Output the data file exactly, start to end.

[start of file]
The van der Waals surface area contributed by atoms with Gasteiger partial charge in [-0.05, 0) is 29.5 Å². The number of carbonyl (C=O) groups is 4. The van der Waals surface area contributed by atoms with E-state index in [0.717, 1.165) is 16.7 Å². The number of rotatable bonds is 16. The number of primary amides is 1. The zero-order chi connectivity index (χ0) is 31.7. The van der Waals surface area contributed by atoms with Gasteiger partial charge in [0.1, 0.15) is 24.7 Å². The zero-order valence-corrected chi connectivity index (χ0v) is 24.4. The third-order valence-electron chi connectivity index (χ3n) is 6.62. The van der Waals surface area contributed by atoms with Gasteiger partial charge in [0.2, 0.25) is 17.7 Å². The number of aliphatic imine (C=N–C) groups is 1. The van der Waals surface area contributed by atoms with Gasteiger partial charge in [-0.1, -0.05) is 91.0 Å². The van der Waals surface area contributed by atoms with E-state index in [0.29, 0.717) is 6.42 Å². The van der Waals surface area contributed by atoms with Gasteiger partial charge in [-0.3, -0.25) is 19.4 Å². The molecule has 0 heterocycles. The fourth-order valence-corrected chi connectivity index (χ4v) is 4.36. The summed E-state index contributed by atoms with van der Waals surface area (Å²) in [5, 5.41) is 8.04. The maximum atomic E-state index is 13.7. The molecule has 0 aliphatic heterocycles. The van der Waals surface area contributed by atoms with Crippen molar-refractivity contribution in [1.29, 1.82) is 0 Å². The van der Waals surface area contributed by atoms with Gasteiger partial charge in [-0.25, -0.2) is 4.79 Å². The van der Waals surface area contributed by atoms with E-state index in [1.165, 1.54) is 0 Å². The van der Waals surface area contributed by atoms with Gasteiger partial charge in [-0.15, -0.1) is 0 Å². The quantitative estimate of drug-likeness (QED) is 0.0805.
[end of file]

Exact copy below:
The van der Waals surface area contributed by atoms with Gasteiger partial charge in [-0.05, 0) is 29.5 Å². The number of carbonyl (C=O) groups is 4. The van der Waals surface area contributed by atoms with E-state index in [0.717, 1.165) is 16.7 Å². The number of rotatable bonds is 16. The number of primary amides is 1. The zero-order chi connectivity index (χ0) is 31.7. The van der Waals surface area contributed by atoms with Gasteiger partial charge in [0.1, 0.15) is 24.7 Å². The zero-order valence-corrected chi connectivity index (χ0v) is 24.4. The third-order valence-electron chi connectivity index (χ3n) is 6.62. The van der Waals surface area contributed by atoms with Gasteiger partial charge in [0.2, 0.25) is 17.7 Å². The number of aliphatic imine (C=N–C) groups is 1. The van der Waals surface area contributed by atoms with Gasteiger partial charge in [-0.1, -0.05) is 91.0 Å². The van der Waals surface area contributed by atoms with E-state index in [0.29, 0.717) is 6.42 Å². The van der Waals surface area contributed by atoms with Gasteiger partial charge in [-0.3, -0.25) is 19.4 Å². The molecule has 0 heterocycles. The fourth-order valence-corrected chi connectivity index (χ4v) is 4.36. The summed E-state index contributed by atoms with van der Waals surface area (Å²) in [5, 5.41) is 8.04. The maximum atomic E-state index is 13.7. The molecule has 0 aliphatic heterocycles. The van der Waals surface area contributed by atoms with Crippen molar-refractivity contribution in [1.29, 1.82) is 0 Å². The van der Waals surface area contributed by atoms with Gasteiger partial charge in [-0.25, -0.2) is 4.79 Å². The van der Waals surface area contributed by atoms with E-state index in [1.165, 1.54) is 0 Å². The van der Waals surface area contributed by atoms with Gasteiger partial charge in [-0.15, -0.1) is 0 Å². The quantitative estimate of drug-likeness (QED) is 0.0805.